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The public should see the whole picture when it comes to two proposed Spring Garden Road developments, not just half, according to a Halifax citizens group.
“It’s a very dishonest process because no one has been able to see these buildings together,” said Peggy Cameron of the Development Options Halifax group.
The proposed developments, which range up to 30 storeys, have each been the subject of public meetings “but never anything that looked at them together,” Cameron said.
Why is this a problem for the group? Because the combined four towers (two per development proposal) would be situated right next to each other.
“This is a game-changer. These two proposals together are ... almost 80 per cent of the square footage of the Nova Centre,” said Cameron. “So they are massive, unprecedented in this area. Everything in the neighbourhood is at risk from density creep to outright speculation by developers who are playing monopoly all over the city.”
Separate public meetings were held a week apart this spring to discuss the two projects.
“Clearly, staff have acknowledged that the two are happening adjacent to each other and included that information in the public meetings,” said Waye Mason, municipal councillor for the area.
Staff presentations at the June 4 and 11 public meetings did provide slides that introduced the projects that were proposed for adjacent lots.
Kassner Goodspeed Architects has applied to develop a 0.6-hectare lot at Robie, College and Carlton streets, to build separate towers of 26 and 20 storeys. The building, providing 400 residential units and 32,000 square feet of commercial space, would require the relocation of a registered heritage building at 5969 College St.
Dexel Developments wants to develop an adjacent half-hectare lot, providing 250 residential units, 60,000 square feet of office space and 21,000 square feet of commercial space. That development would feature two towers of 30 and 16 storeys.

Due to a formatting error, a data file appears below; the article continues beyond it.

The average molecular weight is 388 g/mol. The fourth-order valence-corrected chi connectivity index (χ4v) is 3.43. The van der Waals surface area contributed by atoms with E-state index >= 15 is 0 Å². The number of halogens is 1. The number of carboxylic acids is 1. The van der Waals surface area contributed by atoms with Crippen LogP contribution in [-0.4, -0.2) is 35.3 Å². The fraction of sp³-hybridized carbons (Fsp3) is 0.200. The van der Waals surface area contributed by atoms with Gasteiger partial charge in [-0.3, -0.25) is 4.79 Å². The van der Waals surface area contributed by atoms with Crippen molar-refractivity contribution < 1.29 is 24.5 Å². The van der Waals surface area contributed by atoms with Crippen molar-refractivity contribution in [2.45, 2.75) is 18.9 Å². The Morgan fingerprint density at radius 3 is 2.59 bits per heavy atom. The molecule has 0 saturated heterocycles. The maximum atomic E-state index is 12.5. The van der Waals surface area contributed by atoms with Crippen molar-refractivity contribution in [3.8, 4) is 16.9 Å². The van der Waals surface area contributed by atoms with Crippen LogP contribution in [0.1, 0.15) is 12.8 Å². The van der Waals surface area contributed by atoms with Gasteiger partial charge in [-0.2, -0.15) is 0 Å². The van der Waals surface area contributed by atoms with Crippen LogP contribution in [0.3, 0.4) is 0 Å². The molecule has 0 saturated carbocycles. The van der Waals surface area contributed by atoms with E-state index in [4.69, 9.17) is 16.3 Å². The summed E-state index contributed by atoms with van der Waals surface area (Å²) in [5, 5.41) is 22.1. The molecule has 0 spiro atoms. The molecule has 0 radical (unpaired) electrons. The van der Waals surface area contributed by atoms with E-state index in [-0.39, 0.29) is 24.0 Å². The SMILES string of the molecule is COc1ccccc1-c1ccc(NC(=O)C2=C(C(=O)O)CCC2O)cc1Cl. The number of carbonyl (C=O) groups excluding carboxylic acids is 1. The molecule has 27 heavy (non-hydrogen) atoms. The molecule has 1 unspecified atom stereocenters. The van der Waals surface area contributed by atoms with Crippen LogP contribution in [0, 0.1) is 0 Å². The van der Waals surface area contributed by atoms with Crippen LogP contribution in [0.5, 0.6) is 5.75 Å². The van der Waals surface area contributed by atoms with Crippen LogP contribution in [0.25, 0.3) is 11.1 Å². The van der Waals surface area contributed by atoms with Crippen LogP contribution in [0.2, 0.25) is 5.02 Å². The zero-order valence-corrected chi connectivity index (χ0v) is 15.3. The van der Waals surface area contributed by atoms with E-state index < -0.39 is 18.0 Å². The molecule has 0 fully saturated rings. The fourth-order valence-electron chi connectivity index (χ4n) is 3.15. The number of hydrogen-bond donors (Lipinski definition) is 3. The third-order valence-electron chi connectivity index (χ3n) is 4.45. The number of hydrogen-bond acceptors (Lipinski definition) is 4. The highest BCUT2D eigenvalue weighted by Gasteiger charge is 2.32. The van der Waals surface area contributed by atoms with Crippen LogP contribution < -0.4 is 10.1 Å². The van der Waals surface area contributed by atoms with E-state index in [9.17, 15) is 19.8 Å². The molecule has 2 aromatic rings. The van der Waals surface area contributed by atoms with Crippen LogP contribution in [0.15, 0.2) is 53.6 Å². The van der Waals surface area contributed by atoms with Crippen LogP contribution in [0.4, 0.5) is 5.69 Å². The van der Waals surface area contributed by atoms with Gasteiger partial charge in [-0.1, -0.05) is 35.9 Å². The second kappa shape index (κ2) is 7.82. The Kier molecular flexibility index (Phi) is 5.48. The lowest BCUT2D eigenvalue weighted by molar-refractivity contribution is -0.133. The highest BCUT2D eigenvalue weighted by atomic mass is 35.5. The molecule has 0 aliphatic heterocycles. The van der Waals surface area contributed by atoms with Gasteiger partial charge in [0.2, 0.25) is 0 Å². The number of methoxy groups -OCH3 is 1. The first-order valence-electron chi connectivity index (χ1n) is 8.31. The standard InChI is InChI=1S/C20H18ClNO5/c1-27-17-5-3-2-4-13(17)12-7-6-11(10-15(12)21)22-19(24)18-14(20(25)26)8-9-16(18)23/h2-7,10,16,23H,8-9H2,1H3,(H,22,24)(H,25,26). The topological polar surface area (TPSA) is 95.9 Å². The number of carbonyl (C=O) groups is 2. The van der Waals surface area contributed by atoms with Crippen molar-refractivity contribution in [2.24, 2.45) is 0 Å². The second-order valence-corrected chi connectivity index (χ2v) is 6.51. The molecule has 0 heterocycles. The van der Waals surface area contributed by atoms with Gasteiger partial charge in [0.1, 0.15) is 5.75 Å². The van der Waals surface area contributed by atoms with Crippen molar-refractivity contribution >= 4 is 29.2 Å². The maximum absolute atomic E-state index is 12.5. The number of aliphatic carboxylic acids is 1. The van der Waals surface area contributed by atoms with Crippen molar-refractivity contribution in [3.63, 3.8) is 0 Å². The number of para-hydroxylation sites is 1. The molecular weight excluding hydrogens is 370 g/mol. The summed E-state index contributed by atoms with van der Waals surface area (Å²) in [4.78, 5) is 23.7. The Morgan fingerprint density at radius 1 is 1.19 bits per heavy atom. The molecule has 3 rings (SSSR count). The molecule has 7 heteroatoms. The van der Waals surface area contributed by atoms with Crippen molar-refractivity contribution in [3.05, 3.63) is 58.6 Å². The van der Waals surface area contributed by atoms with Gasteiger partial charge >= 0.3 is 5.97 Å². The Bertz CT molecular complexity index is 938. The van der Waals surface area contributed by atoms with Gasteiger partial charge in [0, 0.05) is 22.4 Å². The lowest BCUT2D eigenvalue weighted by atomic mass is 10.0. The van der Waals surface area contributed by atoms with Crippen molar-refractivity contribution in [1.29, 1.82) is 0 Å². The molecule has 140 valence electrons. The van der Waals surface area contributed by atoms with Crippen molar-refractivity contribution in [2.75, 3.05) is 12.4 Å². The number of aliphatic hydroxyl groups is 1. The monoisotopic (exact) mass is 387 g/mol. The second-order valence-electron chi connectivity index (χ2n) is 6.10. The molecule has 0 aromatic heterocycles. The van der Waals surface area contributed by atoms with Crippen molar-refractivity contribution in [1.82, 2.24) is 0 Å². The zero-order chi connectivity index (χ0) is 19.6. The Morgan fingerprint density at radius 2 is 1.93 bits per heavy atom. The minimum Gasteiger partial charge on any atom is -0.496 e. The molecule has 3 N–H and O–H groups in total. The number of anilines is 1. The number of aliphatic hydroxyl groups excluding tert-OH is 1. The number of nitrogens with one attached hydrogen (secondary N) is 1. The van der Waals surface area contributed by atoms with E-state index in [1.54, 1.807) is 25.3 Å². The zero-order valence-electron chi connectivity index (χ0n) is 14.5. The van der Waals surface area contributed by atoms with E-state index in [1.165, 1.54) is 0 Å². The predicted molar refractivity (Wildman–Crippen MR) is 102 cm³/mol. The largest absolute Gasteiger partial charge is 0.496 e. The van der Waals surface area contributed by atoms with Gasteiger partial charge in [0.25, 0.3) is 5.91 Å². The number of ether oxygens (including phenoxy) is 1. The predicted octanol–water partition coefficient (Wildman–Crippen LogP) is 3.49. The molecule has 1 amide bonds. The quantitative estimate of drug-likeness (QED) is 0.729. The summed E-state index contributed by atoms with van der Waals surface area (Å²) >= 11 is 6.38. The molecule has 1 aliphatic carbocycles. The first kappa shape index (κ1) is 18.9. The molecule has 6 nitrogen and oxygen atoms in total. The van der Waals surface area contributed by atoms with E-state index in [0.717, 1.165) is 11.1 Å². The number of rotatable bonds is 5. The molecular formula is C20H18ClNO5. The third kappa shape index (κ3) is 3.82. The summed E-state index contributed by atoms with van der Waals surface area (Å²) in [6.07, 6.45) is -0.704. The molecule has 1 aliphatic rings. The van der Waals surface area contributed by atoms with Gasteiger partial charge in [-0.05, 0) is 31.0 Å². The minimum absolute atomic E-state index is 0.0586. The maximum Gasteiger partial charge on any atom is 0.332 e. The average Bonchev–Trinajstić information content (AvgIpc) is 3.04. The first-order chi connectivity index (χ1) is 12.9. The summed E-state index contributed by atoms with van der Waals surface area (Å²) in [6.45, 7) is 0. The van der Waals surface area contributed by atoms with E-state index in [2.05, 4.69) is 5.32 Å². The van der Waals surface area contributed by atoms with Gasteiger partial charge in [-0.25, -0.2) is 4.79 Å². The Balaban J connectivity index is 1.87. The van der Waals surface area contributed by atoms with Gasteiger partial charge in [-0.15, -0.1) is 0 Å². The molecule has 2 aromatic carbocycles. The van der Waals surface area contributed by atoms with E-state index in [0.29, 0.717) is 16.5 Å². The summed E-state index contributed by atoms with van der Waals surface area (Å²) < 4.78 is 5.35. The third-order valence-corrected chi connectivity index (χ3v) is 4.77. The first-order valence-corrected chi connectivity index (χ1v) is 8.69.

The proposed towers would abut the western edge of Carlton Street, a unique designated heritage streetscape recognized by the federal, provincial and municipal governments, Cameron said.
Cameron also said that the two proposals would require the demolition of a dozen buildings, mostly small-scale businesses like restaurants and hairdressing shops and small residential buildings along Spring Garden.
Modelling the change
This weekend, Cameron and her group will display renderings of the adjacent developments created by Dalhousie University architecture students Hadrian Laing and Sara Haroun at the Glitter Bean Cafe on Spring Garden Road, across the road from the proposed developments.
“We are reimagining what this development could look like, providing alternatives,” Laing said Thursday.
Laing said a three-dimensional model that is in the works will allow stakeholders to view the proposed projects from different angles and to easily interpret what it will look like.
Laing, who lives in the area, said he would have expected the city or the developers to have already provided a rendering or model of what the streetscape would look like with both projects.
“We were shocked,” Laing said. “To go and look at the traffic assessments that have been done, the wind assessments, the sun assessments but for each building individually, it doesn’t make a lot of sense and it won’t result in an informed decision for the community.”
Laing said for stakeholders to make informed decisions, all proposed developments ought to be included in a model.
“That’s what we really are focused on,” he said. “What would the streetscape look like if all the developments were approved. That’s something we can literally render for people to see.”